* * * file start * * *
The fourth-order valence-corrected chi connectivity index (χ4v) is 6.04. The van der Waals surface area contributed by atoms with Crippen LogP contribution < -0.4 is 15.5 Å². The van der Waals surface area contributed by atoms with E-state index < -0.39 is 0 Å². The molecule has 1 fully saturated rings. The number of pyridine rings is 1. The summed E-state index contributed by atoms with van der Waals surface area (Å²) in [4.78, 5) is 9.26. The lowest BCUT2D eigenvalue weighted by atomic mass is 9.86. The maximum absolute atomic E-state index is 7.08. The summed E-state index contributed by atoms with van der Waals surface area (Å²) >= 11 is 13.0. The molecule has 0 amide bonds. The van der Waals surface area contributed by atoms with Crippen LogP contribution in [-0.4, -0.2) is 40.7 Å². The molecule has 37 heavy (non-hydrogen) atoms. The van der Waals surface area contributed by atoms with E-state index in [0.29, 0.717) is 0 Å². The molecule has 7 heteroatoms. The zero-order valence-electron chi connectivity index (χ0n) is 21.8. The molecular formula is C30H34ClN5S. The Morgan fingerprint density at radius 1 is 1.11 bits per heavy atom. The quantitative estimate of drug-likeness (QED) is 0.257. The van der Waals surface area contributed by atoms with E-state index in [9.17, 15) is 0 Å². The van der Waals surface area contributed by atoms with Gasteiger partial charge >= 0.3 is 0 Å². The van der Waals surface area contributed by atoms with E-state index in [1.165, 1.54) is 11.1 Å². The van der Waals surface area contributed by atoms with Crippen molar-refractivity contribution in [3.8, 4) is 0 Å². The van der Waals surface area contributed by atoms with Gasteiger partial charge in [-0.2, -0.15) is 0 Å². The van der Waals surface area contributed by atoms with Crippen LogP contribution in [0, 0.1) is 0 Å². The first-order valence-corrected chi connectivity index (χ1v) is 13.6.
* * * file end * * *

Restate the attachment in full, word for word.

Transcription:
The fourth-order valence-corrected chi connectivity index (χ4v) is 6.04. The van der Waals surface area contributed by atoms with Crippen LogP contribution < -0.4 is 15.5 Å². The van der Waals surface area contributed by atoms with E-state index < -0.39 is 0 Å². The molecule has 1 fully saturated rings. The number of pyridine rings is 1. The summed E-state index contributed by atoms with van der Waals surface area (Å²) in [4.78, 5) is 9.26. The lowest BCUT2D eigenvalue weighted by atomic mass is 9.86. The maximum absolute atomic E-state index is 7.08. The summed E-state index contributed by atoms with van der Waals surface area (Å²) >= 11 is 13.0. The molecule has 0 amide bonds. The van der Waals surface area contributed by atoms with Crippen LogP contribution in [-0.4, -0.2) is 40.7 Å². The molecule has 37 heavy (non-hydrogen) atoms. The van der Waals surface area contributed by atoms with E-state index in [0.29, 0.717) is 0 Å². The molecule has 7 heteroatoms. The zero-order valence-electron chi connectivity index (χ0n) is 21.8. The molecular formula is C30H34ClN5S. The Morgan fingerprint density at radius 1 is 1.11 bits per heavy atom. The quantitative estimate of drug-likeness (QED) is 0.257. The van der Waals surface area contributed by atoms with E-state index in [9.17, 15) is 0 Å². The van der Waals surface area contributed by atoms with Gasteiger partial charge >= 0.3 is 0 Å². The van der Waals surface area contributed by atoms with E-state index in [1.165, 1.54) is 11.1 Å². The van der Waals surface area contributed by atoms with Crippen molar-refractivity contribution in [3.8, 4) is 0 Å². The van der Waals surface area contributed by atoms with Gasteiger partial charge in [-0.2, -0.15) is 0 Å². The van der Waals surface area contributed by atoms with Crippen LogP contribution in [0, 0.1) is 0 Å². The first-order valence-corrected chi connectivity index (χ1v) is 13.6.